Connecting the Dots
By: Elwood McQuaid
Nehemiah had his work cut out for him. God had promised to return the Jewish people to their land after their captivity in Babylon. And true to His Word, God brought Nehemiah back to Israel to help the Jewish people rebuild the walls of Jerusalem while surrounded by enemies trying to destroy them.
The current situation in Egypt and the Middle East shows us that not much has changed. Israel is in its land; and its enemies—including the Muslim Brotherhood, al-Qaida, Hezbollah, Hamas, and Iran—are determined to destroy the Jewish state and disperse its people.
And though God’s promises are on Israel’s side, many self-anointed “Bible scholars” stubbornly maintain the Lord is finished with Israel. They attack the Bible’s integrity, not believing that promises made will be promises kept; and in so doing they misinform, confuse, and discourage other believers. Furthermore, they ridicule anyone who accepts a literal, orderly, biblical prophetic progression in which Israel plays a major role.
Christian Zionists who believe in a future Temple (Ezek. 40—48) and in God’s promises to make Jerusalem the Jewish capital of a future Millennial Kingdom are accused of blasphemy. In fact, the accusers are so hostile to Israel they question the very idea of revering Jerusalem as the Holy City and claim Christian Zionists endorse the “ethnic cleansing” of Palestinians.
Today there is deep-seated theological hostility toward dispensational teaching; and it reflects an obsessive prejudice against Israel and denies Jewish people their rightful place in God’s program. As one nondispensationalist put it, “The church is Israel in a newly reformed and expanded phase of existence. . . . The church is really the continuation of Israel.”
So, following that reasoning, when Psalm 122:6 instructs us, “Pray for the peace of Jerusalem,” it actually means to pray for the “true Israel” that supposedly consists of every person who, through faith, has been adopted into the family of God? Nonsense. Such an interpretation completely distorts the meaning and intent of Scripture (a serious offense in itself) and turns biblical history into a muddle of pointless, spiritualized generalizations.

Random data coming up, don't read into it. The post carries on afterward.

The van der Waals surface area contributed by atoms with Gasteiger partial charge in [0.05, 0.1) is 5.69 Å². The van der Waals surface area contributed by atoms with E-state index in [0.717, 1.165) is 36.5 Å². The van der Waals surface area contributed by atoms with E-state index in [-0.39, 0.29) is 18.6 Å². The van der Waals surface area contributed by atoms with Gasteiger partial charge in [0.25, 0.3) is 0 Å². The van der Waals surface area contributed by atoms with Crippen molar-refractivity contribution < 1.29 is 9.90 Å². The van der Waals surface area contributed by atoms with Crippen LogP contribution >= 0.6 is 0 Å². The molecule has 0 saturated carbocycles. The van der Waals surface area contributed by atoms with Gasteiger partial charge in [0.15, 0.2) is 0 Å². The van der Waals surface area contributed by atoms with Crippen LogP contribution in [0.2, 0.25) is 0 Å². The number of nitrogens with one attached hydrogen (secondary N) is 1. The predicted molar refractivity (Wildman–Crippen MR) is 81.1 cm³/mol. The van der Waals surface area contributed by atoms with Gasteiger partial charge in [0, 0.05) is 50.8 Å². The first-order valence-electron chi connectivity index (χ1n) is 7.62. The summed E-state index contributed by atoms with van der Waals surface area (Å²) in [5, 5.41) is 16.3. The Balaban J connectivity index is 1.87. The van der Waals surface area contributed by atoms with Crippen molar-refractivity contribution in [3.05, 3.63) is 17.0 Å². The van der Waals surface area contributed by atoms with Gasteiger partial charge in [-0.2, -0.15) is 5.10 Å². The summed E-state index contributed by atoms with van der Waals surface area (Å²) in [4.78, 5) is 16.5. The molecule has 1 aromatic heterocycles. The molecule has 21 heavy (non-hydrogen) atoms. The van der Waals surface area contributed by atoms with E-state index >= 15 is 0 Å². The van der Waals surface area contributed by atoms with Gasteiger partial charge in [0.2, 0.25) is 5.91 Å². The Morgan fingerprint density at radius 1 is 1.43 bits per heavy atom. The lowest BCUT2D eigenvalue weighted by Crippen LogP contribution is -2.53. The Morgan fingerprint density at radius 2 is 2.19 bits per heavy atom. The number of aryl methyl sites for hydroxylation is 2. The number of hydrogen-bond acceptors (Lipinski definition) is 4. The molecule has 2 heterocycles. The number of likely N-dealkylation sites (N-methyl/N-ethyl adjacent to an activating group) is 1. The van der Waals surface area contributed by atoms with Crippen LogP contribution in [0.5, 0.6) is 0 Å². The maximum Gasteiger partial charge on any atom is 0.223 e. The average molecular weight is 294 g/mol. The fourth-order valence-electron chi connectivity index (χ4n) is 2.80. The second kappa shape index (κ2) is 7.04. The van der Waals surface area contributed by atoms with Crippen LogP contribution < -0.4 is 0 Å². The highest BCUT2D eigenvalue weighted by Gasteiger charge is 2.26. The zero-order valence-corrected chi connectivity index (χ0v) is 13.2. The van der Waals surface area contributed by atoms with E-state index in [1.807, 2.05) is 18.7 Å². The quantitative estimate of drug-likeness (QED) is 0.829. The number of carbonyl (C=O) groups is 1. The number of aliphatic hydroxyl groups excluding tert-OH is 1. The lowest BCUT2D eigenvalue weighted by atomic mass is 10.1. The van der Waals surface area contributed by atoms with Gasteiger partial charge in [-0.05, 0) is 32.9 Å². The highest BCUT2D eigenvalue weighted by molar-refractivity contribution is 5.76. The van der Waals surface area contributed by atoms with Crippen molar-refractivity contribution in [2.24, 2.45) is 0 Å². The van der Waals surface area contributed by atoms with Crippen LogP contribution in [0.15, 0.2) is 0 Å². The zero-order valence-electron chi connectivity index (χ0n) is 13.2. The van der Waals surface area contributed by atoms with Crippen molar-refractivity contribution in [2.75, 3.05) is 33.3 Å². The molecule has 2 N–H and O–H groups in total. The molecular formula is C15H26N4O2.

This distortion is not what our Lord intended when He gave us His Word, which makes clear the direction of the world, the church, and Israel by clarifying the great issues of the last days. Those of us who pray earnestly for discernment receive answers in the orderly revelation prewritten in the Word of God.
The Tribulation (Jer. 30:7; Dan. 9:24–27; Mt. 24:21–25)
The Second Coming (Mt. 24:27– 31; Rev. 1:7; 19:11–16)
The Millennial Kingdom (Dan. 11; Zech. 8:20–23; 14:16–21; Rev. 20:1–6)
The Future Eternal State (Jn. 10:27–29; Rev. 21—22)
An integral part of the biblical prophetic scenario includes Israel and the Jewish people—and that fact takes nothing away from the church, which is unique and distinct in every aspect of its past, present, and future. Trying to absorb Israel’s inheritance into the church not only mutilates what God makes plain but manifests a pattern of theological anti-Semitism or, at the least, a regrettable form of elitism that excludes Israel from its own Scriptures.
The entire relationship between our Lord and His Chosen People is a story of everything desirable, enriching, and instructive and should properly command our close attention. At the heart of the narrative is the revelation of God’s character, providing indispensible insights into the essence of a Sovereign who is trustworthy, faithful, just, honest, and caring and whose ability to love far exceeds our capacity to comprehend.
Israel confirms the depth of our God’s commitment to a program that is a whole entity, rather than a smattering of promises made and suspended. God never leaves things unfinished, nor does He depend on man’s ability to make things work.
The consistent study of the entire body of prophecy connects all the dots, so to speak. It reveals how God called out a people and promised to preserve them, give them a land, use them to bless the world through the Messiah, see them through the darkest of dark days, bring them back to the Promised Land, put His Messiah-King on the throne of David to reign with equity and justice, and usher in a time when peace covers the earth as the waters cover the sea.
Today Israel may be in much the same predicament as it was in the days of Nehemiah. But a new day will come when God will give Israel everything He has promised, just as He will give the church everything He has guaranteed us as well.